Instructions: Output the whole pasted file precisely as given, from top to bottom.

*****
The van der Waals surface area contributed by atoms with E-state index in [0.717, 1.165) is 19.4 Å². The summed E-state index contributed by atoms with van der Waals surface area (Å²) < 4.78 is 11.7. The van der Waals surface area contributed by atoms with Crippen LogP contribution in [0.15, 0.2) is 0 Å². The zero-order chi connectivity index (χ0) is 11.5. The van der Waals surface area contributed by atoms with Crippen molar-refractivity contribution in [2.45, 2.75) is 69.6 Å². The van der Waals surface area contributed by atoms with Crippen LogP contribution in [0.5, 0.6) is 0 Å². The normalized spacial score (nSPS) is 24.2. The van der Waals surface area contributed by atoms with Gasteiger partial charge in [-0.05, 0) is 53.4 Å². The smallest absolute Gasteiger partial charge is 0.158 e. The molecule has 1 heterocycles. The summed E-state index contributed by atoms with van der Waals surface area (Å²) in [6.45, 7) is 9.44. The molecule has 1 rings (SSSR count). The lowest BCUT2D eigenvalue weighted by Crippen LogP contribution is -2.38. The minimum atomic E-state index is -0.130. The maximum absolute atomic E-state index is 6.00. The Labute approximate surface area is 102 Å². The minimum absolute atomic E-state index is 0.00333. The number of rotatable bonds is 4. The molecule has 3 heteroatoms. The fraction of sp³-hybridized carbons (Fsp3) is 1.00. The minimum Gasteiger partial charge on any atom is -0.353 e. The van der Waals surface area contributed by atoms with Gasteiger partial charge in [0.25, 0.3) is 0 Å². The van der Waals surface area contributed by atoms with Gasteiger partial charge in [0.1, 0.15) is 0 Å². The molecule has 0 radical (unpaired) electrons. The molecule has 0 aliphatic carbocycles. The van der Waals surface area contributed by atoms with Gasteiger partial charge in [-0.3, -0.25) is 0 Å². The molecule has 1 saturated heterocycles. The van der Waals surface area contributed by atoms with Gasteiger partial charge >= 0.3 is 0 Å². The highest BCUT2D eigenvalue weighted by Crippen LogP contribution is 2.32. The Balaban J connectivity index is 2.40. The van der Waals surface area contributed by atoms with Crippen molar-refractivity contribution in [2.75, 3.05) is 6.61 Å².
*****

The van der Waals surface area contributed by atoms with E-state index in [0.717, 1.165) is 19.4 Å². The summed E-state index contributed by atoms with van der Waals surface area (Å²) < 4.78 is 11.7. The van der Waals surface area contributed by atoms with Crippen LogP contribution in [0.15, 0.2) is 0 Å². The zero-order chi connectivity index (χ0) is 11.5. The van der Waals surface area contributed by atoms with Crippen molar-refractivity contribution in [2.45, 2.75) is 69.6 Å². The van der Waals surface area contributed by atoms with Crippen LogP contribution in [0.5, 0.6) is 0 Å². The normalized spacial score (nSPS) is 24.2. The van der Waals surface area contributed by atoms with Gasteiger partial charge in [-0.05, 0) is 53.4 Å². The smallest absolute Gasteiger partial charge is 0.158 e. The molecule has 1 heterocycles. The summed E-state index contributed by atoms with van der Waals surface area (Å²) in [6.45, 7) is 9.44. The molecule has 1 rings (SSSR count). The lowest BCUT2D eigenvalue weighted by Crippen LogP contribution is -2.38. The minimum atomic E-state index is -0.130. The maximum absolute atomic E-state index is 6.00. The Labute approximate surface area is 102 Å². The minimum absolute atomic E-state index is 0.00333. The number of rotatable bonds is 4. The molecule has 3 heteroatoms. The fraction of sp³-hybridized carbons (Fsp3) is 1.00. The minimum Gasteiger partial charge on any atom is -0.353 e. The van der Waals surface area contributed by atoms with Gasteiger partial charge in [0.25, 0.3) is 0 Å². The van der Waals surface area contributed by atoms with Gasteiger partial charge in [0.1, 0.15) is 0 Å². The molecule has 0 radical (unpaired) electrons. The molecule has 0 aliphatic carbocycles. The van der Waals surface area contributed by atoms with Gasteiger partial charge in [-0.3, -0.25) is 0 Å². The molecule has 1 saturated heterocycles. The van der Waals surface area contributed by atoms with Gasteiger partial charge >= 0.3 is 0 Å². The highest BCUT2D eigenvalue weighted by Crippen LogP contribution is 2.32. The Balaban J connectivity index is 2.40. The van der Waals surface area contributed by atoms with Crippen molar-refractivity contribution in [2.75, 3.05) is 6.61 Å².